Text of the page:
Europe’s Rules? Forget About Them
The rest of the world has it all wrong: The EU isn’t obsessing about rules.
- The leaders of key EU nations want to disprove the globally held notion Europe is drowning in rules.
- France and Britain want others to follow the rules – but not themselves when it comes to their own material interests.
- The EU’s rules are evidently just for littler nations of Europe. Poor suckers, them.
The most common charge leveled against the EU in general, and the European Commission in Brussels in particular, is that Europe is drowning in rules.
The leaders of key EU nations are evidently determined to prove this globally held notion to be wrong. Consider the case of David Cameron at the recent EU summit.
Faced with an entirely predictable 1.9 billion euro charge for an extra contribution to the EU budget, a result of Britain’s solid economic recovery, the British Prime Minister decided to storm out of the summit meeting, red-faced, indignant and battle-ready.
That had some people confused. After all, Britons always make a big point about their strong advocacy of the rule of law. Therefore, one would assume, they must also support key rules an organization like the EU has given itself on prickly matters such as financing of the EU budget.
Cameron’s camera-ready act of intemperateness proves otherwise. It underscores that British officials are mainly keen to insist that others follow rules – but evidently not when it comes to their own material interests are affected. Then, a lot of flexibility may be demanded all of a sudden in bending the rules.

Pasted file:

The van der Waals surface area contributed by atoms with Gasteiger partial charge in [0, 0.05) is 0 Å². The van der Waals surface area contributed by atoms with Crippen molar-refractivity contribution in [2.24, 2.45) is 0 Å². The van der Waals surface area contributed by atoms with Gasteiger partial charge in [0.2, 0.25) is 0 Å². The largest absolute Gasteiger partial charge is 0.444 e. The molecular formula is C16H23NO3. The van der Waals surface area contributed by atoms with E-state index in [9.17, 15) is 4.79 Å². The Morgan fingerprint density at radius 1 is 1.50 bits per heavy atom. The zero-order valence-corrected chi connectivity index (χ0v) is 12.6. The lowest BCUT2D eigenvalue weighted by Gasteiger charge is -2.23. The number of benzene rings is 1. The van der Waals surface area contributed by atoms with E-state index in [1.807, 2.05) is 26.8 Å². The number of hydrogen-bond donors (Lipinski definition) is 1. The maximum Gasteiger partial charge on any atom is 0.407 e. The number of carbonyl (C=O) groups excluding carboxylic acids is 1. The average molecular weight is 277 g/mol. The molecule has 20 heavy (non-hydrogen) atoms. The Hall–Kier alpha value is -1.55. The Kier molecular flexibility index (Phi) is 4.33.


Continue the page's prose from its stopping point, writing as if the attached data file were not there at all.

France and the rules
Not missing a beat, France’s President François Hollande chimed in very quickly, in an almost oracle-like fashion.
Asked what he would do in the British Prime Minister’s shoes, he answered that he knew what he will do in his own case – take the money. (France, like Germany, stands to benefit from a rebate of a payment already made, since earlier calculations proved too high.)
Of course, France’s love of EU rules – like England’s – only goes so far. Principally, wouldn’t you have guessed it, it is ardently practiced only when the outcomes are in its own favor.
But when the shoe is on the other foot – and France would have to play by the commonly set rules – the French expect the same “flexibility” as does Mr. Cameron.
Case in point: The French government is about to miss the EU’s excessive budget deficit target for the third time in a row – but who’s to worry?
Not the country’s Prime Minister, Manuel Valls, helpfully explaining that “France should be respected, it’s a big country.”
The logical conclusion? The EU’s rules are evidently just for littler nations of Europe. Poor suckers, them.